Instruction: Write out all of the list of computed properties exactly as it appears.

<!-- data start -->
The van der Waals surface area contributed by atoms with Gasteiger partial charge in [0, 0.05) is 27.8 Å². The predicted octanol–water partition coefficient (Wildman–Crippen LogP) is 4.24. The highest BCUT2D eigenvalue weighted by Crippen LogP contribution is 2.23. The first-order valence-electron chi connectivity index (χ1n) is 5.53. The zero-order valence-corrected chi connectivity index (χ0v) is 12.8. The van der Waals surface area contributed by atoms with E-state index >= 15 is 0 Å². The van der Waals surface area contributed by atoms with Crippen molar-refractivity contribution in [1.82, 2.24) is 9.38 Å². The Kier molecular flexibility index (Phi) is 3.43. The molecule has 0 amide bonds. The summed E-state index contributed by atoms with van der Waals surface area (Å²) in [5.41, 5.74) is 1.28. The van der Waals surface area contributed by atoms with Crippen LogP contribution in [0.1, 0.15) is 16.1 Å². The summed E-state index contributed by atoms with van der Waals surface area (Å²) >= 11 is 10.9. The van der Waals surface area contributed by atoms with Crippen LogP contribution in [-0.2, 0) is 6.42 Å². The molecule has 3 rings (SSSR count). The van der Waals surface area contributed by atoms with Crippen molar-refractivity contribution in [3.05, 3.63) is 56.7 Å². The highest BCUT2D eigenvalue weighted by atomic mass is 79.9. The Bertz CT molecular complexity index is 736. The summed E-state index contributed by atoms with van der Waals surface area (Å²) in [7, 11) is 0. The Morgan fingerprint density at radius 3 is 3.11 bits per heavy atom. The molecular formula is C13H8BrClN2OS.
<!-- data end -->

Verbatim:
The van der Waals surface area contributed by atoms with Gasteiger partial charge in [0, 0.05) is 27.8 Å². The predicted octanol–water partition coefficient (Wildman–Crippen LogP) is 4.24. The highest BCUT2D eigenvalue weighted by Crippen LogP contribution is 2.23. The first-order valence-electron chi connectivity index (χ1n) is 5.53. The zero-order valence-corrected chi connectivity index (χ0v) is 12.8. The van der Waals surface area contributed by atoms with E-state index >= 15 is 0 Å². The van der Waals surface area contributed by atoms with Crippen molar-refractivity contribution in [1.82, 2.24) is 9.38 Å². The Kier molecular flexibility index (Phi) is 3.43. The molecule has 0 amide bonds. The summed E-state index contributed by atoms with van der Waals surface area (Å²) in [5.41, 5.74) is 1.28. The van der Waals surface area contributed by atoms with Crippen LogP contribution in [0.1, 0.15) is 16.1 Å². The summed E-state index contributed by atoms with van der Waals surface area (Å²) >= 11 is 10.9. The van der Waals surface area contributed by atoms with Crippen LogP contribution in [-0.2, 0) is 6.42 Å². The molecule has 3 rings (SSSR count). The van der Waals surface area contributed by atoms with Crippen molar-refractivity contribution in [3.05, 3.63) is 56.7 Å². The highest BCUT2D eigenvalue weighted by atomic mass is 79.9. The Bertz CT molecular complexity index is 736. The summed E-state index contributed by atoms with van der Waals surface area (Å²) in [7, 11) is 0. The Morgan fingerprint density at radius 3 is 3.11 bits per heavy atom. The molecular formula is C13H8BrClN2OS.